That’s not to say it’s impossible to have a great career as a second-round pick. However, it is somewhat rare. Look at the 2017 draft: 18 of the 30 first-round picks have played at least 5,000 NBA minutes to date, or 60 percent. In the second round, that’s two of the 30. UCLA’s Ike Anigbogu did it one-and-done that year and was selected 47th collected by the Indiana Pacers. He played 36 minutes in the NBA.

It was not an unusual year. For 2016, it’s exactly the same for first-rounders – 18 of 30 – and second-rounders get one more 5,000-minute player. In 2018, it’s 19 of 30 for the first round, up to eight for the second round.

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Here’s something that might be surprising, though: Of all the second-round college picks from the three drafts who got a fair amount of NBA playing time, only four were one-and-done players. The others – including Malcolm Brogdon, Georges Niang, Jalen Brunson and Dillon Brooks – averaged 3.4 years of NCAA experience.

If you look at the 2022 draft and lower the number to 1,000 minutes, there were 17 first-round picks that played that much, and only a single second-rounder (four-year collegian Andrew Nembhard).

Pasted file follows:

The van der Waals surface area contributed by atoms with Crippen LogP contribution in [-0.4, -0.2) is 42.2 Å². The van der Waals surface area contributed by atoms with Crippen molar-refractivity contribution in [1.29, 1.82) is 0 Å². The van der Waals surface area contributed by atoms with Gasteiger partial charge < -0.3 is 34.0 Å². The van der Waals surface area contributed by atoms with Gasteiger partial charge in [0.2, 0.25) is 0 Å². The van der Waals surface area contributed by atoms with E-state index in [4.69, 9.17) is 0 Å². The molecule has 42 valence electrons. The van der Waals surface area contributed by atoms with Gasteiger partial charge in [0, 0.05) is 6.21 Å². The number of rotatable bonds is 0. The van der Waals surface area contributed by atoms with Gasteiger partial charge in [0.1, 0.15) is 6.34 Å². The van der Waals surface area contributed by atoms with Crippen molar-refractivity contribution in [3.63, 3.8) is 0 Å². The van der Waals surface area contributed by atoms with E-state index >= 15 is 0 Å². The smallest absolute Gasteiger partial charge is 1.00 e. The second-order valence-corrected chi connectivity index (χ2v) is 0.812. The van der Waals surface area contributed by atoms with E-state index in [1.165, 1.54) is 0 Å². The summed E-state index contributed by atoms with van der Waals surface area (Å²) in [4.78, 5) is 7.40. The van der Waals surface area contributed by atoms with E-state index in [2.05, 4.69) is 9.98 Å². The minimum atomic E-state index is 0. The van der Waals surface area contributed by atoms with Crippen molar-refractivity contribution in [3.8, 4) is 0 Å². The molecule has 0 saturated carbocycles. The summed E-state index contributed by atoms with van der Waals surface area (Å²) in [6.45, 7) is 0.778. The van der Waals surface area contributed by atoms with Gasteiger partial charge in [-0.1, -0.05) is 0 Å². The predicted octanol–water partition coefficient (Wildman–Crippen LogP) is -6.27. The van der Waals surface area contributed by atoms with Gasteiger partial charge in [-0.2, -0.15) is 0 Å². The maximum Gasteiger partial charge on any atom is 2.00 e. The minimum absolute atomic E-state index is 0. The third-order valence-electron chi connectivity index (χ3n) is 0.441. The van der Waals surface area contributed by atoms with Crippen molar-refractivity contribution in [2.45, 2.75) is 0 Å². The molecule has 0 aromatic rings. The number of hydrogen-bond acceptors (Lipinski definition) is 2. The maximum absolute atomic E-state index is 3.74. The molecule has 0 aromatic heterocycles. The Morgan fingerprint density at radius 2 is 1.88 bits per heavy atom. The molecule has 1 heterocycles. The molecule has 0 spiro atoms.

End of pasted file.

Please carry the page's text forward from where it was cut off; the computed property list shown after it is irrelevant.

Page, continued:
Why do these standards matter?

Because if you don’t play, they don’t pay.

We have seen a dip in the number of university teachers who remained on the admissions list and were not selected. There were only 10 this year, and none were one-and-dones. Livingston almost changed that, holding onto the final pick of a draft that was shortened because several teams had to lose picks.

The history of the 58th pick in the NBA Draft is relatively short, but absolutely abysmal. The first player to be taken for that number was Don Reid, in 1995, from Georgetown. He played eight seasons and scored 1,454 career points. He is the only player at 58 to reach even 1,000 career points. Remember, that’s what Jayson Tatum is getting in less than half a season. Only one other player has reached five seasons. Thirteen taken in the same spot as Livingston have never played a single NBA game.